Wage and hour lawsuits are still among the most frequent claims by current and former employees. Resolving such claims with out-of-court settlements cannot be guaranteed because the federal wage and hour law (“FLSA”), like many employment statutes or related regulations, does not allow employees to waive their rights to receive full relief without court approval or Department of Labor supervision. One judge in the Middle District of Florida cautioned that “an employer undertakes a private resolution of an FLSA dispute at his peril” because the employer remains liable for any unpaid wages, attorney’s fees, court costs and liquidated damages that may be “compromised” in such a settlement.

Employees May Still Sue Notwithstanding Severance Agreements With General Releases.

Many employment statutes or related regulations prohibit or limit the right of employees to waive statutory rights. For example, employees may not waive their rights to receive minimum wages or overtime pay under the Fair Labor Standards Act without court approval or Department of Labor supervision. Similarly, regulations issued under the Family Medical Leave Act provide that employees cannot waive their FMLA rights. Certain procedures must be followed for employers to obtain a valid waiver of potential age discrimination claims under the Age Discrimination in Employment Act. Employers may not be getting a valid waiver of such claims with do-it-yourself general releases.

Unpaid Internships must Comply with Six Federal Requirements to Avoid Violating Wage and Hour Laws.

To have unpaid interns, employers must comply with six federal legal criteria. Three such criteria most often overlooked are: (1) internships must pertain to the training unpaid interns receive at their vocational schools, (2) employers must not receive immediate advantages by having such interns, and (3) unpaid interns must not displace paid workers. If any of these or the other three criteria are not satisfied, the intern will be considered an employee and they must be paid minimum wages and overtime. An official at the Labor Department has warned that there are few circumstances in which a for-profit employer can have an unpaid intern and still comply with the law.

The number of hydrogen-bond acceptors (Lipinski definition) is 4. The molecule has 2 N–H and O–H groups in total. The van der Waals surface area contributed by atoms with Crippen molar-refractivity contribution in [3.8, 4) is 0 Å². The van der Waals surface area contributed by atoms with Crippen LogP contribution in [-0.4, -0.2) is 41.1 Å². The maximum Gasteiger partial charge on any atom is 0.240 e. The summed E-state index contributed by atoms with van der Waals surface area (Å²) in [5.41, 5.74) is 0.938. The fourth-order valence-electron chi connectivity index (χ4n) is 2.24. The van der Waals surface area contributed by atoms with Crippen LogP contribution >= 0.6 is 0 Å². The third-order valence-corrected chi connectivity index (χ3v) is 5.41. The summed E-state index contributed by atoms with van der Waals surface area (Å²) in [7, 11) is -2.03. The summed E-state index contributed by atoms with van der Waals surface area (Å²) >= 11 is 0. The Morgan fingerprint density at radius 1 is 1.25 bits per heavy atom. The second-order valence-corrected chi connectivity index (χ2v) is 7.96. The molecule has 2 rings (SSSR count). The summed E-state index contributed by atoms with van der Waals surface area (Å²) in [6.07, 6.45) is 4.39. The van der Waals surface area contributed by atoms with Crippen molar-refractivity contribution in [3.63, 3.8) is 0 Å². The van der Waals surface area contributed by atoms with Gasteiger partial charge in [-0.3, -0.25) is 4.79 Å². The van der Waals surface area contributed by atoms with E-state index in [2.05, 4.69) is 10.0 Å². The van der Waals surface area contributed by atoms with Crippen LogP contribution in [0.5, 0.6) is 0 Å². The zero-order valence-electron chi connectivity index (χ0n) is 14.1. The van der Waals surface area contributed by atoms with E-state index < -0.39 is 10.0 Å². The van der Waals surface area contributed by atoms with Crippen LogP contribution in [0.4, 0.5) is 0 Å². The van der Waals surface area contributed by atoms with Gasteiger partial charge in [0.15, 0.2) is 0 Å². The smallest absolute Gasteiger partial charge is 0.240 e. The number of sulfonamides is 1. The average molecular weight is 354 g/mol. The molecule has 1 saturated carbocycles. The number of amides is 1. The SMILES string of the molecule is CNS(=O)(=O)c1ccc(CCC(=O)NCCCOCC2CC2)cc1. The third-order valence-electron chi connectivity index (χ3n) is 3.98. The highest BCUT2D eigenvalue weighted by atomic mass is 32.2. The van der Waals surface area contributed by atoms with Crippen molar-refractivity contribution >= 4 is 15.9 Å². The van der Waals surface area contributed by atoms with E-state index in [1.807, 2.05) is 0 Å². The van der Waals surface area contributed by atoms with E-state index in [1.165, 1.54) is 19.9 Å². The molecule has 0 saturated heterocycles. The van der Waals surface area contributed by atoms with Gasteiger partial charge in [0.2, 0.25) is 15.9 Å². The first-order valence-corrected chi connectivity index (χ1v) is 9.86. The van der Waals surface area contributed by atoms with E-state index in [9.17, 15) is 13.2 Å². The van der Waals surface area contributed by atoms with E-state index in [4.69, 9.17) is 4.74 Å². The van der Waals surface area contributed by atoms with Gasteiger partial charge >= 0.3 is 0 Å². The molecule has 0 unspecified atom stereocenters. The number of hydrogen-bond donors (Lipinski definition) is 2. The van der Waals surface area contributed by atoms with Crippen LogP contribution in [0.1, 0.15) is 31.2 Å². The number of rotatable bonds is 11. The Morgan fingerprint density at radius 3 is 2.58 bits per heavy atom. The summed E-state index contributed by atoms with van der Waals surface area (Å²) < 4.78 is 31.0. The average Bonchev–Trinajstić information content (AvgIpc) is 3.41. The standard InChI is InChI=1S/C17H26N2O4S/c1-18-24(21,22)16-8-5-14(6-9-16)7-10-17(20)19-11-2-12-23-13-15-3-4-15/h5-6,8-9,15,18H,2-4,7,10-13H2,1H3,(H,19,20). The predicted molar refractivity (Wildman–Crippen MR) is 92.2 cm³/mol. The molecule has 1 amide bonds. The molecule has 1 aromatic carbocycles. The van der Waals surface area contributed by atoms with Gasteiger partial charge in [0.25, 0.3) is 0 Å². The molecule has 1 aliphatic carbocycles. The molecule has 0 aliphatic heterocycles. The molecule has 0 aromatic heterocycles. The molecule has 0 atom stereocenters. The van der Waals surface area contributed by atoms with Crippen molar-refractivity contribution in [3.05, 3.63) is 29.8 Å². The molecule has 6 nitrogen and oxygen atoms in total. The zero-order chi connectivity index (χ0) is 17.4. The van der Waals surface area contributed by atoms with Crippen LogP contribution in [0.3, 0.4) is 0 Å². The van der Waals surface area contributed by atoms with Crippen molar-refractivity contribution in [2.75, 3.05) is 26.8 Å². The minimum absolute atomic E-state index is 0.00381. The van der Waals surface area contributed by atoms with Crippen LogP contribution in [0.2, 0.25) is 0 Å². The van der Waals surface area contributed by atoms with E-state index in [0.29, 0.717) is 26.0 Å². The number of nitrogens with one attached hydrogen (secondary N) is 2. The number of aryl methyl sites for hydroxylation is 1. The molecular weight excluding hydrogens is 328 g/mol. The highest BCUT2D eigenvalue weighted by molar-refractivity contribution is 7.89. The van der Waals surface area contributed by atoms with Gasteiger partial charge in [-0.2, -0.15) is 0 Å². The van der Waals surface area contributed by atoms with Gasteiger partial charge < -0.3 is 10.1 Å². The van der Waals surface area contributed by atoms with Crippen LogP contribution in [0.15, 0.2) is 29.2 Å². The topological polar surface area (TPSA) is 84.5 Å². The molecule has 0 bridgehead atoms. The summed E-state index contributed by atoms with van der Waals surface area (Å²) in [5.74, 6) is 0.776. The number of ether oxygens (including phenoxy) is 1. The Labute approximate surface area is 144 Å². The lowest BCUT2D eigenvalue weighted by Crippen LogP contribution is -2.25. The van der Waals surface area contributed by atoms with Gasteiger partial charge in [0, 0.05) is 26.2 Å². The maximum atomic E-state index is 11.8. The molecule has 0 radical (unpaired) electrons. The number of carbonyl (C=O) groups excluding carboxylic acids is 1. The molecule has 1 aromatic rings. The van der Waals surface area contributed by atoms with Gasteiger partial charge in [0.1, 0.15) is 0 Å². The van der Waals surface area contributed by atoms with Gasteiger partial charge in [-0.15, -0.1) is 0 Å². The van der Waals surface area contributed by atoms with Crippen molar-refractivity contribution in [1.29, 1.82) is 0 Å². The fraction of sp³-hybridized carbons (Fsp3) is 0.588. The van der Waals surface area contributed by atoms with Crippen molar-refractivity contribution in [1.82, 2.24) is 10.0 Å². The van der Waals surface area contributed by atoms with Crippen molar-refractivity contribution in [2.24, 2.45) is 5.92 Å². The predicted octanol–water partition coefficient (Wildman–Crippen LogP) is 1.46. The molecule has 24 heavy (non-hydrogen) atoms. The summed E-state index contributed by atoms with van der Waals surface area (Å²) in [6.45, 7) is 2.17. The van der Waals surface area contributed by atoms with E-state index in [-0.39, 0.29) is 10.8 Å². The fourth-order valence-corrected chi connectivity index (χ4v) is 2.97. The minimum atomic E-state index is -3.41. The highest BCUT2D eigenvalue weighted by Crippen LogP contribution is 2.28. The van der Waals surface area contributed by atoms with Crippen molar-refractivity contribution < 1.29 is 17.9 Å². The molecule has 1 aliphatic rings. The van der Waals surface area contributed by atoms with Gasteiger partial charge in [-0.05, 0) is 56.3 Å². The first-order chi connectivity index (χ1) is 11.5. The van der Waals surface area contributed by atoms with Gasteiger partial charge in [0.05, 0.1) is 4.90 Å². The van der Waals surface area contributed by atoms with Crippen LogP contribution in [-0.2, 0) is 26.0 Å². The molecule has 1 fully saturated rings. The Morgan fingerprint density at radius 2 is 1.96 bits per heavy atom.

“Workweeks” May Be Changed By Employers.

Calculating overtime pay is more complicated when employees tend to work longer shifts toward the end of an established workweek than at the beginning of that workweek. The amount of overtime may depend on where the workweek begins. Most employers utilize form policies that establish Monday through Sunday workweeks. This standard designation may not be best suited to minimize a particular company’s overtime responsibility. Employers are not required to designate workweeks in order to maximize overtime pay. However, a decision to change an established workweek policy and the implementation of any such change should be handled with care.

Are Employers required to give an extra day off for every holiday worked by an employee?

The Fair Labor Standards Act (FLSA) does not require employers to provide an extra day off for employees that work on holidays. For employers that elect to establish such a holiday policy, that policy should be consistent with any other relevant state or local laws, employment contracts, and collective bargaining agreements. Some questions that should be answered in the holiday policy include: how does an employee qualify for the extra day off? How quickly must the extra day be taken? And, how many days must they work to become eligible?